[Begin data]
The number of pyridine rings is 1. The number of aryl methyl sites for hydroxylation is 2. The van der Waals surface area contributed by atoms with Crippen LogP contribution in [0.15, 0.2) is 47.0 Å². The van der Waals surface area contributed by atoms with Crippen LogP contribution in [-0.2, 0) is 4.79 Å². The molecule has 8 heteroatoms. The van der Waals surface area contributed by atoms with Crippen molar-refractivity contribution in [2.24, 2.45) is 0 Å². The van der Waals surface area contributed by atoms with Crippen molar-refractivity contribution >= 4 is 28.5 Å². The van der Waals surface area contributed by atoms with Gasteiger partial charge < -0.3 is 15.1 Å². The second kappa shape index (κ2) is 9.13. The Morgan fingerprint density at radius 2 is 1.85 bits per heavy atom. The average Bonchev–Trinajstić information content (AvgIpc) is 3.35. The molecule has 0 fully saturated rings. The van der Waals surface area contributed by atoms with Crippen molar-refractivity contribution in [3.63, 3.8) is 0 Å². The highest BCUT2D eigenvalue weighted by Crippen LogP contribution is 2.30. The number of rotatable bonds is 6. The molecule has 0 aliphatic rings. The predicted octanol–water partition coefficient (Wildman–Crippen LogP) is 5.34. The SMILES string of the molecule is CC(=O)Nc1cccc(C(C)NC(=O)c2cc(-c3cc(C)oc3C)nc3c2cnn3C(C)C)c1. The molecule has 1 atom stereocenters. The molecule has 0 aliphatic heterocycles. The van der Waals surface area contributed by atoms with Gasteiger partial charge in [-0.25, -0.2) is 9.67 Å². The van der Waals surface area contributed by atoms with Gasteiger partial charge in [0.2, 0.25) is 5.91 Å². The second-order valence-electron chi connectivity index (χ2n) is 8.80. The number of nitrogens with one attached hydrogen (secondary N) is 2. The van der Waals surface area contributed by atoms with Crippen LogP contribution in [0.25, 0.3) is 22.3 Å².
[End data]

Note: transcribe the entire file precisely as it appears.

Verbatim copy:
The number of pyridine rings is 1. The number of aryl methyl sites for hydroxylation is 2. The van der Waals surface area contributed by atoms with Crippen LogP contribution in [0.15, 0.2) is 47.0 Å². The van der Waals surface area contributed by atoms with Crippen LogP contribution in [-0.2, 0) is 4.79 Å². The molecule has 8 heteroatoms. The van der Waals surface area contributed by atoms with Crippen molar-refractivity contribution in [2.24, 2.45) is 0 Å². The van der Waals surface area contributed by atoms with Crippen molar-refractivity contribution >= 4 is 28.5 Å². The van der Waals surface area contributed by atoms with Gasteiger partial charge < -0.3 is 15.1 Å². The second kappa shape index (κ2) is 9.13. The Morgan fingerprint density at radius 2 is 1.85 bits per heavy atom. The average Bonchev–Trinajstić information content (AvgIpc) is 3.35. The molecule has 0 fully saturated rings. The van der Waals surface area contributed by atoms with Crippen molar-refractivity contribution in [3.63, 3.8) is 0 Å². The highest BCUT2D eigenvalue weighted by Crippen LogP contribution is 2.30. The number of rotatable bonds is 6. The molecule has 0 aliphatic rings. The predicted octanol–water partition coefficient (Wildman–Crippen LogP) is 5.34. The SMILES string of the molecule is CC(=O)Nc1cccc(C(C)NC(=O)c2cc(-c3cc(C)oc3C)nc3c2cnn3C(C)C)c1. The molecule has 1 atom stereocenters. The molecule has 0 aliphatic heterocycles. The van der Waals surface area contributed by atoms with Gasteiger partial charge in [-0.25, -0.2) is 9.67 Å². The van der Waals surface area contributed by atoms with Gasteiger partial charge in [0.2, 0.25) is 5.91 Å². The second-order valence-electron chi connectivity index (χ2n) is 8.80. The number of nitrogens with one attached hydrogen (secondary N) is 2. The van der Waals surface area contributed by atoms with Crippen LogP contribution in [0.25, 0.3) is 22.3 Å².